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The Tsunami and Burma – More Information

I posted a couple of days ago to WorldChanging about the possible impact of the tsunami on Burma, and the difficulty of determining what that impact would be. The ensuing conversation has been fascinating, with a number of commenters proposing scenarios in which Burma might well have been spared the brunt of the impact of the tsunami, and others arguing that there must have been an impact and that the government is preventing that information from getting out.

As someone interested in the ways governments try to control information (and the way the media often assists in the process), I tend to lean towards the second interpretation. While I find compelling the argument that Thailand would be more impacted than Burma because of heavy tourist development on the coast, I believe the impact on Burma will turn out to be far beyond the dozens of deaths currently reported by Burmese authorities. Democratic Voice of Burma is reporting more than 200 deaths in various regions, with the strong caveat that there is very little information from the Coco and Pashu Islands off the southwest coast of Burma.

A UC Santa Cruz geophysicist, Steven Ward, also has a hard time believing that the tsunami hasn’t caused significant damage to southern Burma:

According to the model, southern Myanmar “should have been hit equally” as hard as southern Thailand, he said. “This earthquake was 1,000 kilometers long,” Ward added. “I see no scientific reason why a tsunami wouldn’t hit equally strong a few hundred kilometers north” of southern Thailand.

Looking at the NOAA’s animation of the tsunami helps me understand why scientists are skeptical that Burma has escaped substantial damage. The impact to the Southwestern coast of Burma looks to be equivalent to the enormous impacts to Thailand’s peninsular coast; the Andaman and Nicobar Islands, just south of Burma’s coast, suffered substantial damage.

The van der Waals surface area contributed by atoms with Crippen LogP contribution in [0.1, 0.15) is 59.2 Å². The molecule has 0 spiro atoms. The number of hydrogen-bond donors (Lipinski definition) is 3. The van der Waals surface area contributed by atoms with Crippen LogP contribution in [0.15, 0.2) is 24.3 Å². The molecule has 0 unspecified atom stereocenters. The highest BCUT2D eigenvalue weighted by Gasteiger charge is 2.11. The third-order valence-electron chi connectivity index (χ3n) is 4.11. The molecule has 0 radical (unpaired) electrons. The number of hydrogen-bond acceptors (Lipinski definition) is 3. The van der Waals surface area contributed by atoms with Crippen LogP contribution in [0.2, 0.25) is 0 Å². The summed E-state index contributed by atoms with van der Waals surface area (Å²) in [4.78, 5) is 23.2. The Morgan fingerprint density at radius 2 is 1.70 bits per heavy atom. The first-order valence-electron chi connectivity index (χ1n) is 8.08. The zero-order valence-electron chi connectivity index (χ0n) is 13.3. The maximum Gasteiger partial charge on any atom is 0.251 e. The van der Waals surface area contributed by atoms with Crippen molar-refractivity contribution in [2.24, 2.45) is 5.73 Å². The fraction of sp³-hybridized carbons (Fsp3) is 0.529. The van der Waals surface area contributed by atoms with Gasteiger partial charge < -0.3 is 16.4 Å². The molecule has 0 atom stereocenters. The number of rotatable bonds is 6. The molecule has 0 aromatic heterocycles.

Writing for the Telegraph in London, Damien McElroy is finding it very difficult to gain access to areas of the Burmese coast that might have been affected by the tsunami:

Conscript soldiers have been deployed on main roads leading out of the southern town of Kawthaung. They have orders to prevent foreign nationals from travelling more than two miles from the centre. The naval vessels are looking for boats that they do not recognise in order to prevent unauthorised missions landing along the ravaged coastline.

A government official intercepted our vehicle as we left Kawthaung with the aim of catching a glimpse of the damage wreaked on one of the world’s last dictatorships. “Go back now,” he told us. “I cannot give you permission to leave town and the army checkpoints will stop you. There is nothing to see. We are handling the situation in our own way.”

Unable to get to the affected areas by road, McElroy paid a fisherman to take him across a mile of the Andaman Sea to Palao Ton Ton, a coastal fishing village devestated by the tsunami. At least fifty people were swept to their death from a single collapsed bridge. Extrapolating from this story and the number of small villages located in coastal Burma, it becomes hard to believe the government’s reported death tolls.

McElroy points out that, even if the government were willing to share the true figures, it may be extremely difficult to quantify the impact of the tsunami in the islands in the Andaman Sea: